Who We Are

Section 1


The Center for Biophysics and Quantitative Biology serves physical and computer science students who are interested in applying their knowledge to biology, as well as students with a biological background interested in instrumentation, computation, and physical aspects of biology. The cooperation and cross-training of scientists with engineering, physical sciences, and life sciences backgrounds has infused biology with powerful technologies and exciting new paradigms. Close interactions between theory and experiments have led to fundamental advances in our understanding of the physical basis of life. Now biology is undergoing a transformation with application of modern computational methods and advanced experimental tools to solve problems of unprecedented complexity.

The Center for Biophysics and Quantitative Biology is interdisciplinary, consisting of over 40 faculty members who have their home departments in Biochemistry, Physics, Chemistry, Chemical Engineering, Bioengineering, Computer Engineering, Molecular and Integrative Physiology, Cell and Developmental Biology, Microbiology, and the Medical School. The Center serves as the interface between faculty research programs in experimental biophysics and quantitative and computational biology, with common interests in elucidating the physical basis of biological phenomena. The graduate degree program of the Center offers training in all aspects of this rapidly growing area.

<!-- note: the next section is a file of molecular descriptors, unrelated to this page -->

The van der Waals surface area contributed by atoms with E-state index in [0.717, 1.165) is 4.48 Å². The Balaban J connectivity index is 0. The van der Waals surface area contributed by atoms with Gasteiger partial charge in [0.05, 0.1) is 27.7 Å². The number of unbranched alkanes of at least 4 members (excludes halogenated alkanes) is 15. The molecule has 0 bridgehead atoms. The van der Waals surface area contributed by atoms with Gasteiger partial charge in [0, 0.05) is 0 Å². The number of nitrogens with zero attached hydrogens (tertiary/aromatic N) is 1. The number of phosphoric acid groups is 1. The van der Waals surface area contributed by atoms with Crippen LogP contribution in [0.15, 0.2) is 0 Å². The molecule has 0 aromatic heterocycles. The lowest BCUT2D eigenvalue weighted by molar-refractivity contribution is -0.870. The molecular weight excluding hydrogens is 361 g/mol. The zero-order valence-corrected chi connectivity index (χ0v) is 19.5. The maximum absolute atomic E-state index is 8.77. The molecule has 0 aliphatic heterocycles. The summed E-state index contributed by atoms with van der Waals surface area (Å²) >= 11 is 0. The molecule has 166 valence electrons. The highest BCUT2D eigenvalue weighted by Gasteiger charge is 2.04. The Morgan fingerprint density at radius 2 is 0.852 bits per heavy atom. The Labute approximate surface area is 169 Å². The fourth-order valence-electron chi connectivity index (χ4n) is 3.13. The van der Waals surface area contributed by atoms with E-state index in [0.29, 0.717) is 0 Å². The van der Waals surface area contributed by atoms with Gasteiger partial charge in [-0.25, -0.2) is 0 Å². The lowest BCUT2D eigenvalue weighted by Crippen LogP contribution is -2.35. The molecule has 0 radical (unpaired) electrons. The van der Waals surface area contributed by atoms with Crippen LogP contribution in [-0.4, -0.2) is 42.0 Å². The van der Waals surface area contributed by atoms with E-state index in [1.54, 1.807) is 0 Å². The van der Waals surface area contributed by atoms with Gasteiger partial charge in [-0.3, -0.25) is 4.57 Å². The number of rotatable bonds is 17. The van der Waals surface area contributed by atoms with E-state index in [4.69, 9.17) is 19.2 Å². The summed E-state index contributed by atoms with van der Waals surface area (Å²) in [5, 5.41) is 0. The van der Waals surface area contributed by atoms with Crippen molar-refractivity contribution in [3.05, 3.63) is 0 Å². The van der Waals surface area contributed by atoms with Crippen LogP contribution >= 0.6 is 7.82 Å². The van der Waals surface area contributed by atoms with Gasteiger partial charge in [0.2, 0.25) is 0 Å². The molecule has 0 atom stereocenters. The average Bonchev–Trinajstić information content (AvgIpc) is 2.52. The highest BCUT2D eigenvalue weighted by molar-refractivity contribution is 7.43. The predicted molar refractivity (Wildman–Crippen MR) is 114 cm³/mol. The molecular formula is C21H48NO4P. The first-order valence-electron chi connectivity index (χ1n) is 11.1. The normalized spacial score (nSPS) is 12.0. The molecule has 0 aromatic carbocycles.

In experimental biophysics, faculty research includes:

  • single molecule spectroscopy
  • structural biology
  • fluorescence microscopy
  • neurophysiology
  • enzyme mechanisms
  • electron and proton transfer
  • magnetic resonance
  • protein and RNA folding
  • molecular dynamics
  • systems biology
  • and more

In quantitative, computational, and theoretical biology, current research by Center faculty utilizes a wide range of computer platforms to simulate diverse biological phenomena at many levels - from individual macromolecules and systems of interacting molecules, to membranes and single cells, to networks of neurons and higher order structures, and even populations of organisms. Center faculty members are also developing bioinformatics tools to create and search biological databases, to provide input for functional analysis and simulations.

Section 2